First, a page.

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Kingfisher CEO To Meet DGCA, More Flights Cancelled
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While 13 flights were cancelled from Mumbai, 8 were cancelled from Kolkata and four from Delhi leaving many passengers stranded. The major air route of Mumbai-Delhi was the worst-hit with maximum cancellations and clubbing of flights.
Kingfisher shares plunged as much as nearly 20 per cent on Tuesday ahead of the meeting with DGCA.
Controlled by liquor baron Vijay Mallya, Kingfisher has cancelled 32 out of the 240 flights that it operates each day, the airlines said on Saturday, adding that it expected to return to full service within days.
However, the carrier cancelled 30 flights Monday including those to Bangkok, Singapore, Kathmandu and Dhaka, leaving hundreds of passengers stranded at various airports across the country. The carrier said it was forced to cancel flights because tax authorities had frozen its bank accounts, hurting its ability to make operational payments.
Kingfisher CEO Sanjay Aggarwal and other officials are set to met Directorate General of Civil Aviation chief E K Bharat Bhushan Tuesday and give a revival plan of their disrupted flight schedule. The DGCA has asked the struggling carrier to explain why it has cancelled a large number of flights since Saturday.
Additionally, the carrier faced fresh problems Monday with 34 pilots quitting and a large number of staff being put on notice.
The resignation of the pilots have taken the total number of those who have quit to about 80 since last October, industry sources said.
Plans To Return Aircraft
Kingfisher plans to return some aircraft voluntarily to lessors after defaulting on payments and a fresh exodus of pilots.
It will return two more Airbus A320s this month to their lessors, as their leases have been terminated because of payment defaults, Mint reported Tuesday, citing a government official who declined to be named.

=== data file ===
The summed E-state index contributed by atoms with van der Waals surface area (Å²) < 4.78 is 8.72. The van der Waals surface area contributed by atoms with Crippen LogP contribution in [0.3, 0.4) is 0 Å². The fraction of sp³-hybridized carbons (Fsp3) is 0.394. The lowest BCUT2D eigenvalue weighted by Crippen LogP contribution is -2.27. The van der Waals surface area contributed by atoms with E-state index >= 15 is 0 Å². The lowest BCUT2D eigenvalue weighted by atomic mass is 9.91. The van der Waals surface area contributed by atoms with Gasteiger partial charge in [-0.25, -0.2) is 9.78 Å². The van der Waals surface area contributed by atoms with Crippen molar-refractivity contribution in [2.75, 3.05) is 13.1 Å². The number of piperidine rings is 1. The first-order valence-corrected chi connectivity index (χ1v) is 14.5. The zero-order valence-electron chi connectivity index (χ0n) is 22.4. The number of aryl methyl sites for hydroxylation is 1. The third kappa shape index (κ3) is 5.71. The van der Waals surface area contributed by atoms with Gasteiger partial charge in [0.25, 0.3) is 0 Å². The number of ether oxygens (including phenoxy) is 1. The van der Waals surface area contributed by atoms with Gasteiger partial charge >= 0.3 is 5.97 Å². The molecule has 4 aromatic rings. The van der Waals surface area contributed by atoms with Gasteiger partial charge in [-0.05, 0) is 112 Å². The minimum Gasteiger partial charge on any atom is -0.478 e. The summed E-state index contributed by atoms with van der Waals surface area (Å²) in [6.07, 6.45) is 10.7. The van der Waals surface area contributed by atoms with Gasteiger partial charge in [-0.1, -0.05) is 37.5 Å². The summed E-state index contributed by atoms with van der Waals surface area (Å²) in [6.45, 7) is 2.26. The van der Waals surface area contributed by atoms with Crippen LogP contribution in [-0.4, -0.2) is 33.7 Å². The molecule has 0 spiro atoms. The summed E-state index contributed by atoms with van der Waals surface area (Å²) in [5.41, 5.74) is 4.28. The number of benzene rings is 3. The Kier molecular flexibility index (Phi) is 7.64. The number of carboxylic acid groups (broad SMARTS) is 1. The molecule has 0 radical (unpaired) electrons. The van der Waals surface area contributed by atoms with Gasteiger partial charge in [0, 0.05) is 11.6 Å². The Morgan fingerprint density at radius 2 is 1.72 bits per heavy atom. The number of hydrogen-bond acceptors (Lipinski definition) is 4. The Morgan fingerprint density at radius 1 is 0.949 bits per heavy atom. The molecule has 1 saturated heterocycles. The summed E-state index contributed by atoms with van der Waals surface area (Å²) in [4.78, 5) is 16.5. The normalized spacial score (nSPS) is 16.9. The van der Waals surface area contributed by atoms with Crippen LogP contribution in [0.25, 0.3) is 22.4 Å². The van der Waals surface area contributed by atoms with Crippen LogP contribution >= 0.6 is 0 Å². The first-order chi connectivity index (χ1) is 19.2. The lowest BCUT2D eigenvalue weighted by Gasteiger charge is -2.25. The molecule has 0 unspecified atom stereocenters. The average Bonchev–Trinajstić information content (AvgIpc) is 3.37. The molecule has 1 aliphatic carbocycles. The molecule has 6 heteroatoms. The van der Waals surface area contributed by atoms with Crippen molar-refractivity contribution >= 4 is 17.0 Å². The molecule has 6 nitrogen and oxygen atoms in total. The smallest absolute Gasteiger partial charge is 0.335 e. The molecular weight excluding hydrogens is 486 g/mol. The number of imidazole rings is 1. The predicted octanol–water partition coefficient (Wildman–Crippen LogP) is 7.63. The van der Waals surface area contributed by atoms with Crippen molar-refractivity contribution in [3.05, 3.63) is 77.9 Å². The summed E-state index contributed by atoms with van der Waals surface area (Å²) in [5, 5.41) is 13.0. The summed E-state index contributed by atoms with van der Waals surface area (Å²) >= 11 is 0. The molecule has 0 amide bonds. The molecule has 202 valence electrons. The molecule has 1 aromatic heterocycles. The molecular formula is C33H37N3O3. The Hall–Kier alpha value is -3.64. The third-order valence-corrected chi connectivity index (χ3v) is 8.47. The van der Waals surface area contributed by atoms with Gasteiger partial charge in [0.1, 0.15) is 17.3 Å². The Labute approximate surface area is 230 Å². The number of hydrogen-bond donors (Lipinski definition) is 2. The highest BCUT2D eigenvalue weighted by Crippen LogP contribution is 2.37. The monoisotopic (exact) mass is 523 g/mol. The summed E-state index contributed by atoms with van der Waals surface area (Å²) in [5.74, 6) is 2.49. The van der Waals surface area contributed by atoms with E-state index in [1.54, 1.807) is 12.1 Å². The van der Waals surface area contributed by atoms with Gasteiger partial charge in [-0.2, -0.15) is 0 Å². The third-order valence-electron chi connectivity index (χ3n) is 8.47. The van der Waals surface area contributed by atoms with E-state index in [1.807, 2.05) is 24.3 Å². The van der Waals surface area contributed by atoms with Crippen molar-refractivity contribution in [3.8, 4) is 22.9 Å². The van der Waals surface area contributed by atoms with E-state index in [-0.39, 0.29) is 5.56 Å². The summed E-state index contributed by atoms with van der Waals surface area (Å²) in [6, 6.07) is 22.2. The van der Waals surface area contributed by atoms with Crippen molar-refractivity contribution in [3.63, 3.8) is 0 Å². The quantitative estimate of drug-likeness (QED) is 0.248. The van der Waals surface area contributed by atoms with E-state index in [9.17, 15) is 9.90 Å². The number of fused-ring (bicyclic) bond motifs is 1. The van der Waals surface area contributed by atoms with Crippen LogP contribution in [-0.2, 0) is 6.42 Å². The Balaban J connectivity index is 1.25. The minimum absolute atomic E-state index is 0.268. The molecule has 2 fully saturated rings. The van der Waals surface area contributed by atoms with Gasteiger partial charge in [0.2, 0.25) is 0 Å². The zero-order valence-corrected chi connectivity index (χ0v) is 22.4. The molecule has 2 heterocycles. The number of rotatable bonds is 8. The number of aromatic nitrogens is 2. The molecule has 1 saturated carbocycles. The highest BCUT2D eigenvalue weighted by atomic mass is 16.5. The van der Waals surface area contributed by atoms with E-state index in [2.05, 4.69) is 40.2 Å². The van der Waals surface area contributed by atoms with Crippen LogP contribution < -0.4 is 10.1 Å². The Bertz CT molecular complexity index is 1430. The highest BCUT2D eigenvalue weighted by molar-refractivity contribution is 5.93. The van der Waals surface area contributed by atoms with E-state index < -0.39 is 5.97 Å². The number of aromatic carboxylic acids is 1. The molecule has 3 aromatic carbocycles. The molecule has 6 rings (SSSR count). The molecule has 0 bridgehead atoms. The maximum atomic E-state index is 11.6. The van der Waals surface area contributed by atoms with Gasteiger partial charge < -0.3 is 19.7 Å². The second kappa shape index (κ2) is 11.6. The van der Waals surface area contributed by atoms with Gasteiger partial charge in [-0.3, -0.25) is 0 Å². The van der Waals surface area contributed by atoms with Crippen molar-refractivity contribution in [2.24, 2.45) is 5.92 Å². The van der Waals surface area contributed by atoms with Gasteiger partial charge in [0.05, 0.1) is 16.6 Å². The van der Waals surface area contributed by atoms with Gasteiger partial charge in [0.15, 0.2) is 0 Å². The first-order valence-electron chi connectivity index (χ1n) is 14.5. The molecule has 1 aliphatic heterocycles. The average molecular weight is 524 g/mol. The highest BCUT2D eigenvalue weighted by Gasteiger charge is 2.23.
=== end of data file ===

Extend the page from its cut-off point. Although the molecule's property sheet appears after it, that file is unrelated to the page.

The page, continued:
Of the 64 planes in its fleet, Kingfisher is using just over a dozen to operate flights currently, the newspaper said.
The Times of India newspaper said that 35 of Kingfisher's A320 commanders quit the airline on February 14, followed by another over the weekend. In all, about 300-350 pilots have quit the airline in the last six months, it said, without citing any sources.
Kingfisher has been suffering from a severe cash crunch that has culminated into the Income Tax authorities freezing its bank accounts last week on grounds of non-payment of tax dues.
Banks own about a quarter of cash-strapped Kingfisher, which has so far been unable to attract fresh equity amid growing worries about its future.
Kingfisher, named after the country's most famous beer, lost Rs 440 crore in the fiscal third quarter that ended in December.
Indian airline companies, on course to lose Rs 14,730 crore for the year ending in March, have struggled with low fares, high jet fuel prices and fierce competition. Five out of six major carriers in India are losing money.
Civil Aviation Minister Ajit Singh had ruled out any bailout of Kingfisher.
"As far as Kingfisher or any other private airline is concerned, they have to present their business plan to the banks and if they (banks) are satisfied with that, and if it is within RBI guidelines, then they will lend money," he had said.